1. Computing

Understanding Class Methods

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In Delphi, a method is a procedure or function that performs an operation on an object. A class method is a method that operates on a class reference instead of an object reference.

If you read between the lines, you will find that class methods are accessible even when you haven't created an instance of the class (the object).

Class Methods vs. Object Methods

Every time you create a Delphi component dynamically, you use a class method: the Constructor.

The Create constructor is a class method, as opposed to virtually all other methods you'll encounter in Delphi programming, which are object methods. A class method is a method of the class, and appropriately enough, an object method is a method that can be called by an instance of the class. This is best illustrated by an example, with classes and objects highlighted in red for clarity:

myCheckbox := TCheckbox.Create(nil) ;

Here, the call to Create is preceded by the class name and a period ("TCheckbox."). It's a method of the class, commonly known as a constructor. This is the mechanism by which instances of a class are created. The result is an instance of the TCheckbox class. These instances are called objects. Contrast the previous line of code with the following:

myCheckbox.Repaint;

Here, the Repaint method of the TCheckbox object (inherited from TWinControl) is called. The call to Repaint is preceded by the object variable and a period ("myCheckbox.").

Class methods can be called without an instance of the class (e.g., "TCheckbox.Create"). Class methods can also be called directly from an object (e.g., "myCheckbox.ClassName"). However object methods can only be called by an instance of a class (e.g., "myCheckbox.Repaint").

Behind the scenes, the Create constructor is allocating memory for the object (and performing any additional initialization as specified by TCheckbox or its ancestors).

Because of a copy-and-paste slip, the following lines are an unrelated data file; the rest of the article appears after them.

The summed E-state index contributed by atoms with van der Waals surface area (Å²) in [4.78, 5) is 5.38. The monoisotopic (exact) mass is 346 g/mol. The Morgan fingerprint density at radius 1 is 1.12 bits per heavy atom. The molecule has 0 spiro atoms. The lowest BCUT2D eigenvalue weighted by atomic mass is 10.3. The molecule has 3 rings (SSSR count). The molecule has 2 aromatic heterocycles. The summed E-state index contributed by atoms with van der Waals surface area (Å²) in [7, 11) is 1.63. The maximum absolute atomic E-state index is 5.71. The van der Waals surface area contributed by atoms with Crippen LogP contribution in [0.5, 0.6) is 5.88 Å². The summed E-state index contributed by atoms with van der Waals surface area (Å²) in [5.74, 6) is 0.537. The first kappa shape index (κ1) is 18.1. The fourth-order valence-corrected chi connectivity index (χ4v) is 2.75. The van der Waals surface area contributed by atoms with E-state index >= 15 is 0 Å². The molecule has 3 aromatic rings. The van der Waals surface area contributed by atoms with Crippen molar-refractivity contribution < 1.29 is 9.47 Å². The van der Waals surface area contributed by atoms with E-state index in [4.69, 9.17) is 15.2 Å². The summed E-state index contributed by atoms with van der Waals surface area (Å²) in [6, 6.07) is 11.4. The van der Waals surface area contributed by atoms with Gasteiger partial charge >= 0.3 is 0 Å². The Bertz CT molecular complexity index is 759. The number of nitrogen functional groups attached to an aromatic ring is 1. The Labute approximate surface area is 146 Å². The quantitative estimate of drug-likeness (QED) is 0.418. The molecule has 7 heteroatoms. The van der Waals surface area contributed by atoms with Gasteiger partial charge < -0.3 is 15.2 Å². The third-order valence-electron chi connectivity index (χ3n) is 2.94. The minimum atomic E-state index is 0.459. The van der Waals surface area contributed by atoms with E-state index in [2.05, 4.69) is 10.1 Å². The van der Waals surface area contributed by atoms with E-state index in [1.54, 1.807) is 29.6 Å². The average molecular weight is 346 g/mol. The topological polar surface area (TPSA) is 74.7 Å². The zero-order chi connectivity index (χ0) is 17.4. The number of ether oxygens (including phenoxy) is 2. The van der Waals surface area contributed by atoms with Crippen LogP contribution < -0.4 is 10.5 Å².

Experimenting with your own class methods

Think of AboutBox (a custom "About This Application" form). In my code, I am using something like:

~~~~~~~~~~~~~~~~~~~~~~~~~
procedure TfrMain.mnuInfoClick(Sender: TObject) ;
begin
  AboutBox:=TAboutBox.Create(nil) ;
  try
   AboutBox.ShowModal;
  finally
   AboutBox.Release;
  end;
end;
~~~~~~~~~~~~~~~~~~~~~~~~~

This, of course, is a very nice way to do the job, but just to make the code easier to read (and to manage), it would be much more efficient to change it to:

~~~~~~~~~~~~~~~~~~~~~~~~~
procedure TfrMain.mnuInfoClick(Sender: TObject) ;
begin
  TAboutBox.ShowYourself;
end;
~~~~~~~~~~~~~~~~~~~~~~~~~

The above line calls the "ShowYourself" class method of the TAboutBox class. The "ShowYouself" must be marked with the keyword "class":

~~~~~~~~~~~~~~~~~~~~~~~~~
class procedure TAboutBox.ShowYourself;
begin
   AboutBox:= TAboutBox.Create(nil) ;
   try
    AboutBox.ShowModal;
   finally
    AboutBox.Release;
   end;
end;
~~~~~~~~~~~~~~~~~~~~~~~~~

Notice:

  1. The definition of a class method must include the reserved word class before the procedure or function keyword that starts the definition.
  2. AboutBox form is not auto-created (Project-Options).
  3. Put AboutBox unit to the uses clause of the main form.
  4. Don't forget to declare the procedure in the interface (public) part of the AboutBox unit.

How about class properties? While (Win32) Delphi enables you to create class (static) methods (function or procedure), you cannot mark a property of a class to be a class (static) property. False. You can! See how to simulate class properties using typed constants.

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